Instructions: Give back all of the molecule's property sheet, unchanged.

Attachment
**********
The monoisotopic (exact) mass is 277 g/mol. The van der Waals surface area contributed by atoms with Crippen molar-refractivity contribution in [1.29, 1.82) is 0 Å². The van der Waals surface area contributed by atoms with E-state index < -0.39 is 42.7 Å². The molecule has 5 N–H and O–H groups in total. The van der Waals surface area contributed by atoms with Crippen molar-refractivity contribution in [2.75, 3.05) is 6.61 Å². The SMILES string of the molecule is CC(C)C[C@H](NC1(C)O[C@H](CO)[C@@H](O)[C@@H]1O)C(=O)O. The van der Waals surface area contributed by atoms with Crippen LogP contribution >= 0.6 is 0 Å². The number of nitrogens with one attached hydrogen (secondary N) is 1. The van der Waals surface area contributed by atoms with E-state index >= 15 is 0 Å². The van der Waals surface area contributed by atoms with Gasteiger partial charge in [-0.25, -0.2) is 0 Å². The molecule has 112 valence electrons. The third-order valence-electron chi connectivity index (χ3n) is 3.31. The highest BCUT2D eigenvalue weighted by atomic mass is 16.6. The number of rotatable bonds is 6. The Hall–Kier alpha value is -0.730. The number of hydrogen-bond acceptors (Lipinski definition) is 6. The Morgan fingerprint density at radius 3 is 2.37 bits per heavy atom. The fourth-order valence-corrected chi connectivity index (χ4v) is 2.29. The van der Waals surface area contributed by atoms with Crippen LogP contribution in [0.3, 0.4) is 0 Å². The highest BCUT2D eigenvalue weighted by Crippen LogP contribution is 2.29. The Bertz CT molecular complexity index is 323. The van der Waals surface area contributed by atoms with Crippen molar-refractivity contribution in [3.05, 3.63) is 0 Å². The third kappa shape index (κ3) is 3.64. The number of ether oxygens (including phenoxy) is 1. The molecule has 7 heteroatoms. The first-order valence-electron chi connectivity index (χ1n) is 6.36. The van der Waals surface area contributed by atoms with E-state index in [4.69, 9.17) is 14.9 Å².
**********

The monoisotopic (exact) mass is 277 g/mol. The van der Waals surface area contributed by atoms with Crippen molar-refractivity contribution in [1.29, 1.82) is 0 Å². The van der Waals surface area contributed by atoms with E-state index < -0.39 is 42.7 Å². The molecule has 5 N–H and O–H groups in total. The van der Waals surface area contributed by atoms with Crippen molar-refractivity contribution in [2.75, 3.05) is 6.61 Å². The SMILES string of the molecule is CC(C)C[C@H](NC1(C)O[C@H](CO)[C@@H](O)[C@@H]1O)C(=O)O. The van der Waals surface area contributed by atoms with Crippen LogP contribution >= 0.6 is 0 Å². The number of nitrogens with one attached hydrogen (secondary N) is 1. The van der Waals surface area contributed by atoms with E-state index >= 15 is 0 Å². The van der Waals surface area contributed by atoms with Gasteiger partial charge in [-0.25, -0.2) is 0 Å². The molecule has 112 valence electrons. The third-order valence-electron chi connectivity index (χ3n) is 3.31. The highest BCUT2D eigenvalue weighted by atomic mass is 16.6. The number of rotatable bonds is 6. The Hall–Kier alpha value is -0.730. The number of hydrogen-bond acceptors (Lipinski definition) is 6. The Morgan fingerprint density at radius 3 is 2.37 bits per heavy atom. The fourth-order valence-corrected chi connectivity index (χ4v) is 2.29. The van der Waals surface area contributed by atoms with Crippen LogP contribution in [0.3, 0.4) is 0 Å². The highest BCUT2D eigenvalue weighted by Crippen LogP contribution is 2.29. The Bertz CT molecular complexity index is 323. The van der Waals surface area contributed by atoms with Crippen molar-refractivity contribution in [3.05, 3.63) is 0 Å². The third kappa shape index (κ3) is 3.64. The number of ether oxygens (including phenoxy) is 1. The molecule has 7 heteroatoms. The first-order valence-electron chi connectivity index (χ1n) is 6.36. The van der Waals surface area contributed by atoms with E-state index in [4.69, 9.17) is 14.9 Å².